Back on bikes, we cruised through the almost unrecognizable Brush Park to Midtown. Cameron was underprepared for the chill, so we hit up the Carhartt Flagship store for gloves and a proper hat. As we rode through Wayne State University’s campus, I shared a bit of oral history with him. I told him about the infamous Cass Corridor vs. Midtown debate, the stark contrast between WSU’s campus now and when I was a student and about some of the OG businesses that have come and gone (RIP Circa Saloon, I will never forget you). As we approached the shopping hub on Cass and Canfield, I pointed out the Canfield Lofts and 55 West, redeveloped by my dad, Colin Hubbell, in the early 2000s, and recalled just how “crazy” people thought he was and how terribly wrong they were.
The corner now serves as a special little slice of retail in Detroit: you can find home goods at Nest and Nora, grab a box of chocolates from Bon Bon Bon, pick out the perfect gift for literally anyone at City Bird, browse for books at the newly expanded Source Booksellers or take yourself on a mini brewery crawl and hit up Traffic Jam, Motor City Brewing Works and Jolly Pumpkin in one afternoon. And one block down on Willis, you can find art, clothing and treats at a couple of the neighborhood’s long standing anchors, Flo Boutique and Avalon Bread Co.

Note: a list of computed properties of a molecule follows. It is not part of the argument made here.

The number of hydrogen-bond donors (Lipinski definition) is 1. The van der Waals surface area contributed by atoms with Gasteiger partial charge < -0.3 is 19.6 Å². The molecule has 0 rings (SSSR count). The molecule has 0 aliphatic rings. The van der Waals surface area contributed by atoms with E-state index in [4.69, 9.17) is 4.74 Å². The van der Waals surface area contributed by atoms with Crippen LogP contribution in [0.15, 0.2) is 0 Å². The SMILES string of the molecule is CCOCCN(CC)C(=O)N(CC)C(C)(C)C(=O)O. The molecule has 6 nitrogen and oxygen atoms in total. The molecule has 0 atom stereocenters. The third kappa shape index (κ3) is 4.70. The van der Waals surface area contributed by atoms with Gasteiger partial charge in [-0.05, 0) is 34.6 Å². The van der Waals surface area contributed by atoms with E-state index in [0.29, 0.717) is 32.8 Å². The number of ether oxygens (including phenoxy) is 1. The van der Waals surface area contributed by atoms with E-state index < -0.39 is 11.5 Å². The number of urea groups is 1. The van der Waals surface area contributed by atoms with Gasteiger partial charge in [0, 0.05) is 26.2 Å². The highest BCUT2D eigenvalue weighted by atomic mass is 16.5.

Although there was still soooo much left to see, many more businesses to support and lots of ground to cover, by the time we finished our Midtown crawl, the sun was going down and the chill had reached our bones. The final leg of the “tour” led us back over to Corktown, where we waved to our friends at Brightly Twisted, George Gregory and Mama Coo’s — three female-owned retail stores I adore.
As we navigated around parked cars in the bike lanes, Cameron and I chatted about the transit and transportation needs of our two cities — although hundreds of miles apart, some of Atlanta and Detroit’s issues are directly mirrored. Poor transit options and lack of safe pedestrian and cycling infrastructure not only make it more difficult for residents to get around and people to access these retail districts for employment, it prevents visitors from coming to spend. We both agree that small businesses, entrepreneurs, independent restaurants and artists are what makes cities special. In order to preserve the uniqueness of our sister cities we must make it a priority to visit, shop and support the places that feel like home.
Our day came to a close over lamb kofta and gin cocktails at Supergeil. We raised our glasses to the connectivity of cycling, our passion for place, and the value of a diverse and unique business community. So get out of your car this holiday season (and forever if you really want to impress me), put on your biking gear or walking shoes and support some of the creative and entrepreneurs that work hard all year long to make and keep Detroit cool.